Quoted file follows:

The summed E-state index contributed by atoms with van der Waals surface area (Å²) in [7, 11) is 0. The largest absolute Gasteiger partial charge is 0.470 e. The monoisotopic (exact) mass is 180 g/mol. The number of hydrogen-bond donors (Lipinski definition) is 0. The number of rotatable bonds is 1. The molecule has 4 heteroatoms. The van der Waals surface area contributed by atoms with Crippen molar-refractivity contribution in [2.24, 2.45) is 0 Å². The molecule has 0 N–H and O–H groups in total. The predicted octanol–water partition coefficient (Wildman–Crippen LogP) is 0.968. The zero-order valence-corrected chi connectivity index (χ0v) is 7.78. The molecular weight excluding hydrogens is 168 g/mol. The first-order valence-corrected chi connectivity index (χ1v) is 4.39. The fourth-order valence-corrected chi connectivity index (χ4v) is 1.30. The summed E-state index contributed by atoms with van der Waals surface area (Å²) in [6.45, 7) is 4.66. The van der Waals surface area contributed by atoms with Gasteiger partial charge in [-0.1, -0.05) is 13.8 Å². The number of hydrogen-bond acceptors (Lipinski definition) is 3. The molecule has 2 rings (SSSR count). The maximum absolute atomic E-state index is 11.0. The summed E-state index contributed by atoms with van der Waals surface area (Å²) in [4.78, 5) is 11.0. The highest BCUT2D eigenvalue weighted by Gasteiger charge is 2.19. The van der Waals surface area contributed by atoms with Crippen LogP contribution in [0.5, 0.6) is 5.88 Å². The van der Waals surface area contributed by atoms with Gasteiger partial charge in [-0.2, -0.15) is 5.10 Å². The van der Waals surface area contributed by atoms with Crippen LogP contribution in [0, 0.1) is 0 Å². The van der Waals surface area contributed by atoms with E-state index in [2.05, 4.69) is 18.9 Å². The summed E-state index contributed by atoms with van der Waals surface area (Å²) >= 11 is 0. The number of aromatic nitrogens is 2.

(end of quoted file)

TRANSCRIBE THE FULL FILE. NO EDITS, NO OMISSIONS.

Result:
The summed E-state index contributed by atoms with van der Waals surface area (Å²) in [7, 11) is 0. The largest absolute Gasteiger partial charge is 0.470 e. The monoisotopic (exact) mass is 180 g/mol. The number of hydrogen-bond donors (Lipinski definition) is 0. The number of rotatable bonds is 1. The molecule has 4 heteroatoms. The van der Waals surface area contributed by atoms with Crippen molar-refractivity contribution in [2.24, 2.45) is 0 Å². The molecule has 0 N–H and O–H groups in total. The predicted octanol–water partition coefficient (Wildman–Crippen LogP) is 0.968. The zero-order valence-corrected chi connectivity index (χ0v) is 7.78. The molecular weight excluding hydrogens is 168 g/mol. The first-order valence-corrected chi connectivity index (χ1v) is 4.39. The fourth-order valence-corrected chi connectivity index (χ4v) is 1.30. The summed E-state index contributed by atoms with van der Waals surface area (Å²) in [6.45, 7) is 4.66. The van der Waals surface area contributed by atoms with Gasteiger partial charge in [-0.1, -0.05) is 13.8 Å². The number of hydrogen-bond acceptors (Lipinski definition) is 3. The molecule has 2 rings (SSSR count). The maximum absolute atomic E-state index is 11.0. The summed E-state index contributed by atoms with van der Waals surface area (Å²) in [4.78, 5) is 11.0. The highest BCUT2D eigenvalue weighted by Gasteiger charge is 2.19. The van der Waals surface area contributed by atoms with Crippen LogP contribution in [0.5, 0.6) is 5.88 Å². The van der Waals surface area contributed by atoms with Gasteiger partial charge in [-0.2, -0.15) is 5.10 Å². The van der Waals surface area contributed by atoms with Crippen LogP contribution in [0, 0.1) is 0 Å². The van der Waals surface area contributed by atoms with E-state index in [2.05, 4.69) is 18.9 Å². The summed E-state index contributed by atoms with van der Waals surface area (Å²) >= 11 is 0. The number of aromatic nitrogens is 2.